The Transport Workers’ Union is urging Allegro the new owners of Toll Global Express to invest in the company to ensure its long-term survival in the face of gig economy entrants.
TWU National Secretary Michael Kaine said the union, which represents thousands of Toll workers, is ready to work with Allegro on a plan to maximise Toll’s strength but that significant investment is vital.
“The TWU stands ready to work with Allegro to ensure Toll Express’s position as a safe, sustainable transport industry leader but this will require significant investment given that parts of the business require upgrades and reform. Just like Virgin’s new owners, the TWU will hold Allegro to account every step of the way to protect the interests of those who matter most: Toll’s customers, workers and all road users who depend on Toll operating a safe transport business,” he said.
“Allegro must urgently invest in Toll given the threat being posed by gig economy entrants such as Amazon Flex, which sees workers using their own vehicles to transport goods with few minimum standards on safety and pay. Uber Freight and Amazon’s online freight system may also be on their way to Australia and the aggressive nature of these companies and their determination to undercut and wipe out competition will require Toll to lift standards, not lower them,” he said.
In order to secure the future of Toll Global Express and its workforce, the TWU will also seek commitments on the following principles:
- Long-term commitment to rebuild the company
- Maximisation of jobs and full utilisation of the existing workforce and infrastructure
- Fair and sustainable standards across the entirety of the Toll business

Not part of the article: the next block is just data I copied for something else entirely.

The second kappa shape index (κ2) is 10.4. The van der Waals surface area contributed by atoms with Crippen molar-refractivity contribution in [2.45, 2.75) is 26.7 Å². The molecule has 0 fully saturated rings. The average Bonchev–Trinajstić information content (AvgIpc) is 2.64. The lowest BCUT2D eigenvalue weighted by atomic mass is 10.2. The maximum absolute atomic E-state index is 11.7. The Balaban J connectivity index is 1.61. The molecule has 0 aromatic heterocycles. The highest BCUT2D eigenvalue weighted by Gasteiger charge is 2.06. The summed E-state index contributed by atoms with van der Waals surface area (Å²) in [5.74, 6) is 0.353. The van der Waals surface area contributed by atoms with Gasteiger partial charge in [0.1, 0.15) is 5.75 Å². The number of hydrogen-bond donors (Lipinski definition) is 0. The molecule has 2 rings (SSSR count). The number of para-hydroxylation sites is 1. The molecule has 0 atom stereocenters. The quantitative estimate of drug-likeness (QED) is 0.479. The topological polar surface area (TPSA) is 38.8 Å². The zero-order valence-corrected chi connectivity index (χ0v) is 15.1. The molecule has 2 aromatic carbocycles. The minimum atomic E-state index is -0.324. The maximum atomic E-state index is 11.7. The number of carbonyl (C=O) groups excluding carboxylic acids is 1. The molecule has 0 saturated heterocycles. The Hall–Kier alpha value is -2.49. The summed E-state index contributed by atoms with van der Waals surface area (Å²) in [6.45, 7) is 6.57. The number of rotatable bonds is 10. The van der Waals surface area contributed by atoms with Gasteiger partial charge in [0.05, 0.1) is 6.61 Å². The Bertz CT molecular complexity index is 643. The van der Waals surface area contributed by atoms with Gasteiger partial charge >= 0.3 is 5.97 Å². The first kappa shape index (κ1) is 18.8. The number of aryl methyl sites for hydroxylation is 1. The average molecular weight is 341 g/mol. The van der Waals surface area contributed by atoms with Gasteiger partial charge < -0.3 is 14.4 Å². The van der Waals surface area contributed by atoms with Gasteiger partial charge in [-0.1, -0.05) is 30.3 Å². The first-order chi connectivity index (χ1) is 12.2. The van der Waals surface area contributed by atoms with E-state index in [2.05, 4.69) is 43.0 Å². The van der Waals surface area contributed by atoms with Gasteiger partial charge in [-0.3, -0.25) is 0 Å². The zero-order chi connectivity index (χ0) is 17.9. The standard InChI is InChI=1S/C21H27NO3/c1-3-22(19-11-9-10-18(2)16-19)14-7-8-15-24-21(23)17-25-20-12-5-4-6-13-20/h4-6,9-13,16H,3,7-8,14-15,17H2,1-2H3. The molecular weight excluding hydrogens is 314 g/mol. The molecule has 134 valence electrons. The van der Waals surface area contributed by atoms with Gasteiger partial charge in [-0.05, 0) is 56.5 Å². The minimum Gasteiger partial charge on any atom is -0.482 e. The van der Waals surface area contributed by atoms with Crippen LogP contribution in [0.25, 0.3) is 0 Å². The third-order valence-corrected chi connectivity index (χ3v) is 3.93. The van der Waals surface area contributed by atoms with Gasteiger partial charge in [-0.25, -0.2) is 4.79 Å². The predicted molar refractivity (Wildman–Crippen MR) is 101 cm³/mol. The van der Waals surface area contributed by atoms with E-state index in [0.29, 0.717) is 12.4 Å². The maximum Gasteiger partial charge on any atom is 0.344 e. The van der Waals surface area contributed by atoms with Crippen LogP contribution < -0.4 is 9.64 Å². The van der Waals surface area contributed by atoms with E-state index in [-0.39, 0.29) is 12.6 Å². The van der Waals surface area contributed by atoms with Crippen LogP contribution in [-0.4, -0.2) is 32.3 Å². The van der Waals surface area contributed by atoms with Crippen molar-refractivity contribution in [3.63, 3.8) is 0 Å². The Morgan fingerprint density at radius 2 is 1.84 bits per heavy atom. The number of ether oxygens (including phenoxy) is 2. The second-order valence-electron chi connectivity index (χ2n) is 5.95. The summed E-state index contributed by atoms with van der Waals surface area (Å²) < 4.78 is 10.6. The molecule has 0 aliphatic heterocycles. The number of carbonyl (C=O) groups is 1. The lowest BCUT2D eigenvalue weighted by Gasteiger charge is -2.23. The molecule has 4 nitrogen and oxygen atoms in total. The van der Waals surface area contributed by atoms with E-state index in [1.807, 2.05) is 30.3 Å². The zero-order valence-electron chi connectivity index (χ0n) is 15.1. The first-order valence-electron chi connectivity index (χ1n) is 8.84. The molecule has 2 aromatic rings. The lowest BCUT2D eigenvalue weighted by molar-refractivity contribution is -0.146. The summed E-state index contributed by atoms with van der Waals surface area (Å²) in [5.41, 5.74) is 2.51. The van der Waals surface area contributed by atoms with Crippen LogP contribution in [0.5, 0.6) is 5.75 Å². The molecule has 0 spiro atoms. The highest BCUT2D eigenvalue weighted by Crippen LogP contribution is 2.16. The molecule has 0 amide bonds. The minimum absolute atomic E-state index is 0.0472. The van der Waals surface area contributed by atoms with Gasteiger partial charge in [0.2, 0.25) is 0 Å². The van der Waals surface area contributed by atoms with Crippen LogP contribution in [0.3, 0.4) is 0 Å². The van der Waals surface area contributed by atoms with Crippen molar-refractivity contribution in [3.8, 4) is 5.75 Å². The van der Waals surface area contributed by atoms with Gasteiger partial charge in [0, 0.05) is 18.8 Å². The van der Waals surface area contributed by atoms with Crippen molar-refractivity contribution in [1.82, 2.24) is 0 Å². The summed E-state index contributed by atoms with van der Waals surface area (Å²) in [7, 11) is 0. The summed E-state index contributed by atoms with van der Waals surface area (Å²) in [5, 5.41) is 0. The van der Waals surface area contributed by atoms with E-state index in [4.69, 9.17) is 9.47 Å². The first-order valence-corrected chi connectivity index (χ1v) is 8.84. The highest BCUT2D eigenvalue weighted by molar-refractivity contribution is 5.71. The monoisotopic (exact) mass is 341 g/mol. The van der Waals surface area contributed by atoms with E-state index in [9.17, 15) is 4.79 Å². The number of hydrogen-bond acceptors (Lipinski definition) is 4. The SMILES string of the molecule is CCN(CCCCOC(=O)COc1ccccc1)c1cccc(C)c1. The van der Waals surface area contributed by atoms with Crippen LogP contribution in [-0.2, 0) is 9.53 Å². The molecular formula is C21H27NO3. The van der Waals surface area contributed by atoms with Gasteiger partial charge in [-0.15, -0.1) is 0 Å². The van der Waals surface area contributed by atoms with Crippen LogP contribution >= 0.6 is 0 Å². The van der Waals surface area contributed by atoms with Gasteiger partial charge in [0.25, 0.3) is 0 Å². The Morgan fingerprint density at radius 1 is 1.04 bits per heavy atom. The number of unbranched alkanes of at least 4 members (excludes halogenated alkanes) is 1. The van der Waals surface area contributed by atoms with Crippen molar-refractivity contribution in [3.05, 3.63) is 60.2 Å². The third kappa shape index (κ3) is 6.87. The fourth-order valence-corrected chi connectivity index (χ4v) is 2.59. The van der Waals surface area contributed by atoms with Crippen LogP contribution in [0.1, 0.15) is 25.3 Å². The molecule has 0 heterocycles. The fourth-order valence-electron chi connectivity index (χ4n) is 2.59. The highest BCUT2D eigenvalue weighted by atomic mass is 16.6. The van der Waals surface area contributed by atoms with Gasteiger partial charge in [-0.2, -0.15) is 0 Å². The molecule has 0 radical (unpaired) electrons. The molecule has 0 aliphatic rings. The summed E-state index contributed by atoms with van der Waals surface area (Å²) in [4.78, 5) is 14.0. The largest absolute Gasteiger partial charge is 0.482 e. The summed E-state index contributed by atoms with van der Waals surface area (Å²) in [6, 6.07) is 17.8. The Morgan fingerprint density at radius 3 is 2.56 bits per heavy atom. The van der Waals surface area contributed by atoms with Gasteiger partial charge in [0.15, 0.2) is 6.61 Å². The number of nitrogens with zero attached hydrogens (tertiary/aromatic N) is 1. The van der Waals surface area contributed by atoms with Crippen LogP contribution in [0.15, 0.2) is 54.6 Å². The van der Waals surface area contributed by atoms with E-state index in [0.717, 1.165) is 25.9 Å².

- Maintenance and growth of current market share
- Commitment to regulatory reform of the transport industry
“The sale of Toll is also a timely reminder to the Federal Government of its tearing down of an independent tribunal investigating safety risks in trucking – exactly five years ago today. The ground-breaking nature of this tribunal was that it was holding wealthy retailers, manufacturers and oil companies to account to ensure that they were paying transport operators enough so that their goods could be delivered safely. Now that the check on these wealthy companies is gone we have a free-for-all in transport where the focus is on getting good transported cheaply not safely and this is costing lives on our roads. The result is transport operators delaying vital maintenance to trucks and drivers forced to speed, work long hours and skip mandatory rest breaks,” Kaine added.
In the last 5 years, 885 people have been killed across Australia in truck crashes, according to the Bureau of Infrastructure, Transport and Regional Economics. During this period 183 transport workers were killed whilst working, the highest number for any industry, according to Safe Work Australia.
A major survey of truck drivers by Monash University earlier this year revealed truck driving is also a shockingly unhealthy profession. Over 80% of drivers are overweight or obese, one in five is suffering from depression, over 70% living with chronic pain and almost a third with multiple chronic health conditions.